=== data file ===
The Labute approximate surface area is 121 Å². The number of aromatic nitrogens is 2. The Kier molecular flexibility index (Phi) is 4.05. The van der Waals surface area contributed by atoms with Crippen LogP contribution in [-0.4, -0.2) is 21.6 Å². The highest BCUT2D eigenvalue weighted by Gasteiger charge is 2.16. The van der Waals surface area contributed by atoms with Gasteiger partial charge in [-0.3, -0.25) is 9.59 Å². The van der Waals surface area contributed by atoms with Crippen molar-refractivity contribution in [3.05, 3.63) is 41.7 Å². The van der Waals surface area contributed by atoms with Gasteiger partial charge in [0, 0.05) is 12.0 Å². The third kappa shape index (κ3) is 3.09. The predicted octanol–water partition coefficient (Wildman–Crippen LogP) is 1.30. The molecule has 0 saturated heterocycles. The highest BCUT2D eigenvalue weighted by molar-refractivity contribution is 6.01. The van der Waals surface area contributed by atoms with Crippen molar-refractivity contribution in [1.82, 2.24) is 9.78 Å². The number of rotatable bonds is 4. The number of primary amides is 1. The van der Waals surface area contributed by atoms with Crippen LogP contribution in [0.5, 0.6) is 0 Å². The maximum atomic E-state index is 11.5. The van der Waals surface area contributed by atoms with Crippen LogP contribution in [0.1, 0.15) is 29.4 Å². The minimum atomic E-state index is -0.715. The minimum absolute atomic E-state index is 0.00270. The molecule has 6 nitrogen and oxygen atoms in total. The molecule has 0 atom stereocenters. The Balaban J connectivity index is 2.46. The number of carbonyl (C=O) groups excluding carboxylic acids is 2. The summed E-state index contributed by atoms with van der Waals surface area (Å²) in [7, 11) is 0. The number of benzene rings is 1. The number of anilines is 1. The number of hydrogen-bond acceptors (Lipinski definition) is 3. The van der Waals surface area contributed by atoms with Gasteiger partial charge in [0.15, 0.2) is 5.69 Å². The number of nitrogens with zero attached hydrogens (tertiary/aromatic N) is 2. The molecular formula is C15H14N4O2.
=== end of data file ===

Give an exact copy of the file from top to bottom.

The Labute approximate surface area is 121 Å². The number of aromatic nitrogens is 2. The Kier molecular flexibility index (Phi) is 4.05. The van der Waals surface area contributed by atoms with Crippen LogP contribution in [-0.4, -0.2) is 21.6 Å². The highest BCUT2D eigenvalue weighted by Gasteiger charge is 2.16. The van der Waals surface area contributed by atoms with Gasteiger partial charge in [-0.3, -0.25) is 9.59 Å². The van der Waals surface area contributed by atoms with Crippen molar-refractivity contribution in [3.05, 3.63) is 41.7 Å². The van der Waals surface area contributed by atoms with Gasteiger partial charge in [0, 0.05) is 12.0 Å². The third kappa shape index (κ3) is 3.09. The predicted octanol–water partition coefficient (Wildman–Crippen LogP) is 1.30. The molecule has 0 saturated heterocycles. The highest BCUT2D eigenvalue weighted by molar-refractivity contribution is 6.01. The van der Waals surface area contributed by atoms with Crippen molar-refractivity contribution in [1.82, 2.24) is 9.78 Å². The number of rotatable bonds is 4. The number of primary amides is 1. The van der Waals surface area contributed by atoms with Crippen LogP contribution in [0.5, 0.6) is 0 Å². The maximum atomic E-state index is 11.5. The van der Waals surface area contributed by atoms with Crippen LogP contribution in [0.1, 0.15) is 29.4 Å². The minimum atomic E-state index is -0.715. The minimum absolute atomic E-state index is 0.00270. The molecule has 6 nitrogen and oxygen atoms in total. The molecule has 0 atom stereocenters. The Balaban J connectivity index is 2.46. The number of carbonyl (C=O) groups excluding carboxylic acids is 2. The summed E-state index contributed by atoms with van der Waals surface area (Å²) in [7, 11) is 0. The number of benzene rings is 1. The number of anilines is 1. The number of hydrogen-bond acceptors (Lipinski definition) is 3. The van der Waals surface area contributed by atoms with Gasteiger partial charge in [0.15, 0.2) is 5.69 Å². The number of nitrogens with zero attached hydrogens (tertiary/aromatic N) is 2. The molecular formula is C15H14N4O2.